The Apaches did not even bury their victim. They left him lying by the wayside, food for the crows and the wolves. Why do not these Americans revenge themselves on you for this act? They are strong enough. They have many warriors, and in a few days can bring a thousand more here. But there would be no justice in that. The Americans believe this murder was committed by your bad men—by cowards. The Apaches have bad men among them; but you who are now among us are our friends, and we will not demand redress of you. Yet, as I told you before, you must endeavor to find the men who killed our brother, and punish them. Our animals feed in your valleys. Some of your bad men might steal them, as they have already done; but the Americans would not make war on you for this. We hold you responsible, and shall call on you to find them and bring them back, as you have done. While the Apaches continue to do this, the Americans will be their friends and their brothers. But if the Apaches take our property and do not restore it, they can no longer be the friends of the Americans. War will then follow; thousands of soldiers will take possession of your lands, your grazing valleys, and your watering places. They will destroy every Apache warrior they find, and take your women and children captives."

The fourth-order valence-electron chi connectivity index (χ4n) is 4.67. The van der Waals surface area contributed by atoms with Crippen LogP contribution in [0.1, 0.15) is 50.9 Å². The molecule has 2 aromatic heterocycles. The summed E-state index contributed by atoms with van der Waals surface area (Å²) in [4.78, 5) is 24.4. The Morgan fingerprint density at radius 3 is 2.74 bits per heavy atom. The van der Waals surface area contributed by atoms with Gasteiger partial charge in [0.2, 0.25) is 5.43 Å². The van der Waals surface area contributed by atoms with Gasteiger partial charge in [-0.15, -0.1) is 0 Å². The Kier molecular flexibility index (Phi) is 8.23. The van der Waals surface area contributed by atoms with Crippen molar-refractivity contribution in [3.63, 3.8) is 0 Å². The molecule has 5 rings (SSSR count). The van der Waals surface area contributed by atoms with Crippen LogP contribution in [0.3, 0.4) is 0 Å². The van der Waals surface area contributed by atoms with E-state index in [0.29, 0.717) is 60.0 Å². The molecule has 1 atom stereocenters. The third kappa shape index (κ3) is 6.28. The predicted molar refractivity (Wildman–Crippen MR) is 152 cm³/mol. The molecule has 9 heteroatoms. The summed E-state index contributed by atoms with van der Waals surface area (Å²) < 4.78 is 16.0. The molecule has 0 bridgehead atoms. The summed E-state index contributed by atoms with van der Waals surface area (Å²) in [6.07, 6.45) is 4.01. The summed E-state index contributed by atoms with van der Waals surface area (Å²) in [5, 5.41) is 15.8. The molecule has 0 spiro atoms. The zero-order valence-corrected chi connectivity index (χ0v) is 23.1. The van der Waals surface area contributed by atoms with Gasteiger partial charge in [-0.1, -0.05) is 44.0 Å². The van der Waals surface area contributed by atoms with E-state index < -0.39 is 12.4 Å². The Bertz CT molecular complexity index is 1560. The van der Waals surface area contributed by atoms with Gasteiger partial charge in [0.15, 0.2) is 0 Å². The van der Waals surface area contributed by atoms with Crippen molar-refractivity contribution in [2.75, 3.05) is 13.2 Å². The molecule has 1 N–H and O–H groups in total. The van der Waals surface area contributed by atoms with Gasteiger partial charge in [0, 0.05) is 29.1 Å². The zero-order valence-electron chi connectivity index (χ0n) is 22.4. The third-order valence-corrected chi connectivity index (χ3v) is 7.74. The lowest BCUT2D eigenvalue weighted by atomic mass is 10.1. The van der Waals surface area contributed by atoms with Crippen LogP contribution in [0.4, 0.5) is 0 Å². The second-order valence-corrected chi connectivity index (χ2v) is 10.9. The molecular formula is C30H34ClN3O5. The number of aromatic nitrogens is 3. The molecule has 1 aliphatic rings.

This rather menacing speech, with the firmness and determination evinced, brought our copper colored and belligerent visitors to a proper sense of the case, and after considerable "pow-wow" among themselves, the mother of the deceased agreed to leave the punishment of the murderer to the determination of our own laws, and to receive as equivalent for his loss all the money due the prisoner, and twenty dollars a month, the amount of his wages, while we remained at the Copper Mines.